Library Journal Review

One of the architects of the modern superhero comic, Lee was head writer and editor at Marvel Comics from 1945 to 1972 and has served as a public frontman for the company ever since. This book, detailing Marvel's history and Lee's work inside and outside of the company, acts as a companion to Lee's 2002 autobiography, Excelsior! (and sports a similar cover). Lee is known largely as the creator of many of Marvel's famous characters, including Spider-Man, the X-Men, and the Hulk. But Raphael and Spurgeon (along with many others) argue that the creative contributions of the artists Lee collaborated with were as important as Lee's own, and the two instead locate Lee's greatest contributions in his dialog writing and his excellent work as editor. The authors expose a few factual inaccuracies that Lee has promulgated about himself over the years and recount the sometimes harsh criticism of Lee as a glory-hog from some artists and industry pundits, but they also show affection for their subject. (Their contention that comics are now a marginal art form, however, is insupportable given the current interest in and success of graphic novels.) Recommended for all libraries. (c) Copyright 2010. Library Journals LLC, a wholly owned subsidiary of Media Source, Inc. No redistribution permitted.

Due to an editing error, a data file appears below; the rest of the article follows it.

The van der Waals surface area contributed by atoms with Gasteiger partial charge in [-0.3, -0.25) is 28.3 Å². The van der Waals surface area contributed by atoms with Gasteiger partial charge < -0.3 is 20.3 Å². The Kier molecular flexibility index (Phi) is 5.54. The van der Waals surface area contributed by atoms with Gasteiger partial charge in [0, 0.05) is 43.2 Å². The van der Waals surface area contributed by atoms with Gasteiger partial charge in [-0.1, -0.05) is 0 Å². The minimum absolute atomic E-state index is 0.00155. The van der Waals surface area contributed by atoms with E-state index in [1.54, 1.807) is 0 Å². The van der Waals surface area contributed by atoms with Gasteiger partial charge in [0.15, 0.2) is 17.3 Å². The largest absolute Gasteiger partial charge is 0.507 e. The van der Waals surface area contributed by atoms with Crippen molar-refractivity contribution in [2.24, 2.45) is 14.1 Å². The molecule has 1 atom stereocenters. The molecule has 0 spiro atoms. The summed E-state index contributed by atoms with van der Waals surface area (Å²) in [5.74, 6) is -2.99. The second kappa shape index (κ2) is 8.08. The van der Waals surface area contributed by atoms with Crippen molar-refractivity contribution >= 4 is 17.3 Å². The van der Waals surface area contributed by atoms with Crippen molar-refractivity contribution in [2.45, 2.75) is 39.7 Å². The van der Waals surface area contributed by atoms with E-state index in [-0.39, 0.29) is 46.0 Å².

School Library Journal Review

Adult/High School-Raphael and Spurgeon march readers through Lee's first 80 years, taking many compelling byroads along the way to observe the history of American comic-book development, distribution, and readership. Lee created a dynamic and somewhat charismatic persona for himself early in life, and was able to move from technical grunt work to a certain level of co-creativity with more sophisticated artists, and from errand boy to publisher to media mogul. He is, indeed, a part of popular culture with high name recognition. The authors use a variety of resources, including interviews with field specialists and unpublished writings, to substantiate their views of both the man and the medium's evolution. While there are source notes for each chapter, they appear in alphabetical order, making it impossible to find the specific reference to which some controversial declarations are attributed. This will frustrate those doing higher-level research but won't impede casual readers' enjoyment of a colorful man's story told through well-described vignettes.-Francisca Goldsmith, Berkeley Public Library, CA (c) Copyright 2010. Library Journals LLC, a wholly owned subsidiary of Media Source, Inc. No redistribution permitted.